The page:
Poisoning in Bali: symptoms, first aid, and prevention

Food Poisoning and Intestinal Infections – Common Issues in Indonesia. One should be prepared for such situations. What are the symptoms of poisoning, when should you see a doctor, and can you manage without specialist help? Gastroenterologist shares insights on Bali.Live
- What are the initial symptoms of poisoning?
Symptoms of poisoning include nausea, vomiting (often of previously consumed food), diarrhea, discomfort, abdominal pain, bloating, and possible fever and dehydration symptoms based on the amount of fluid lost through stool and vomiting. Dehydration can manifest as weakness or, in severe cases, coma, depending on the severity.
- Is there a difference in symptoms between food and non-food poisoning?
In food poisoning, the gastrointestinal tract (GIT) is the source of the condition, and the symptoms always start from there. In non-food poisoning (referring to poisoning by inhaled substances or, for example, drugs taken in inadequate doses), there may be manifestations of GIT cleansing, such as diarrhea and vomiting, but additional symptoms corresponding to the toxin can also appear.
- In which cases should one seek medical help immediately?
Immediate medical attention is necessary in the case of uncontrollable vomiting/diarrhea (more than 5 times a day for vomiting, more than 8 times for diarrhea) and the emergence of severe abdominal pain. However, it is essential to understand that in acute surgical pathology, a person does not allow touching their abdomen. If you are cramping your stomach, and yes, it hurts, but you can touch it, almost certainly, it is not an "acute" abdomen. However, there are exceptions, so medical objective assessment is a priority. It is necessary to consult a doctor if neurological symptoms such as seizures, loss of consciousness, or high body temperature persist for more than a day and affect overall well-being.
- What should one do at the first signs, considering we are in Bali?
At the first signs, it is advisable to start a strict diet, not provoking the gastrointestinal tract. Rice, chicken, or vegetable broth as the main diet for a few days. In case of severe diarrhea and vomiting, replenish lost fluids, but not with water (as it also pulls electrolytes, which are already lost), but with isotonic drinks or coconut water, rich in electrolytes. In any minimarket, you will find the Japanese drink Pocari Sweat, which is suitable for body recovery. Take absorbents: activated charcoal - 1 tablet per 10 kg of body weight (for example, if you weigh 60 kg, then 6 tablets. A course of 6 tablets 2-3 times a day for two to three days). Or you can use Smecta: 1 packet three times a day for three days. This will help eliminate toxic products of bacteria or viruses from the gastrointestinal tract. This is sufficient; you just need to endure, as the body copes on its own.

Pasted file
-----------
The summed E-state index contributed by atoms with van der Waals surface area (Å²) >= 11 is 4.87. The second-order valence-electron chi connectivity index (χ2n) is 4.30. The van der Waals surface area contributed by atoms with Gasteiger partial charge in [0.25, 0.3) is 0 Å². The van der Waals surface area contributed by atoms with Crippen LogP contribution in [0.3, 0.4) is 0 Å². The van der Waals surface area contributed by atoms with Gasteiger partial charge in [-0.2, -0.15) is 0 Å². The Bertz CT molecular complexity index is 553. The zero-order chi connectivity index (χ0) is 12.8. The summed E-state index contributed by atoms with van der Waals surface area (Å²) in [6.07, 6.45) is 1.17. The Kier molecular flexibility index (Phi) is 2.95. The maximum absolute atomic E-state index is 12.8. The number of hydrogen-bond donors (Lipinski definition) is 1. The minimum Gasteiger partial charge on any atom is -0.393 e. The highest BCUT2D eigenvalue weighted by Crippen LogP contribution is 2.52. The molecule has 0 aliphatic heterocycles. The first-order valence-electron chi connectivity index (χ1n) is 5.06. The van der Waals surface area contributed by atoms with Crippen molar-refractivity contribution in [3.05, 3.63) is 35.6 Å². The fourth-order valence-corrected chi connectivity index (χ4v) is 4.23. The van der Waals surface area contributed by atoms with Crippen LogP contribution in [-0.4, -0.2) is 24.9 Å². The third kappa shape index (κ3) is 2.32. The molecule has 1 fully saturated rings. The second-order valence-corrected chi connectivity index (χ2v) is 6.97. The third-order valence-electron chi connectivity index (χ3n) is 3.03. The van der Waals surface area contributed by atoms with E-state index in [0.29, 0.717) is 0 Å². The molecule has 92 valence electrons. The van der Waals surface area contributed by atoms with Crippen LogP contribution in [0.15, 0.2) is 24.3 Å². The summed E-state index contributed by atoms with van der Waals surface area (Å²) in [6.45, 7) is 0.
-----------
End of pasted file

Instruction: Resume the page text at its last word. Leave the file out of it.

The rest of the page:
— What local medications should one have in the first aid kit in case of poisoning?
Activated charcoal (Norit - Indonesian name), Pharolit, Pocari Sweat. You will also find Nifural in local pharmacies, but it is already a medication with a bactericidal effect, and it is not recommended to take it without consulting a doctor.
— How to distinguish poisoning from infection?
Poisoning is caused by consuming improper or spoiled food, while infection is caused by bacteria or viruses. The symptoms of food poisoning and intestinal infection are very similar, so for an accurate diagnosis, it is necessary to consult a doctor.
— How does assistance differ between poisoning in an adult and a child?
It is essential to keep a closer eye on a child; they may not be able to assess their condition independently, and worsening may be overlooked. Children are more sensitive to dehydration, so it is crucial to provide them with an adequate amount of fluids.
Regarding treatment: antibiotics are rarely required here, only in severe cases when intravenous therapy is needed, and overall, it is better to go to the hospital. However, sorbents and charcoal will speed up recovery and alleviate symptoms. In most cases, the body knows well how to recover; it just needs not to be disturbed.
In conclusion, I would like to say that food poisoning and intestinal infections can happen to anyone on the island. To prevent such problems, I recommend the following:
- Drink only bottled water, not tap water. Avoid ice that may be made from dirty water.
- Do not eat raw vegetables and fruits if you cannot be sure of their safety. Wash them thoroughly before eating. Cook eggs thoroughly, fry chicken completely – salmonella is not uncommon here.
- Avoid street food, especially food stored in the open air for an extended period.
- Try to visit restaurants with a good reputation and verified reviews.
- Avoid using public toilets if possible.
- Remember the rules of personal hygiene: wash your hands before eating and after using the toilet.
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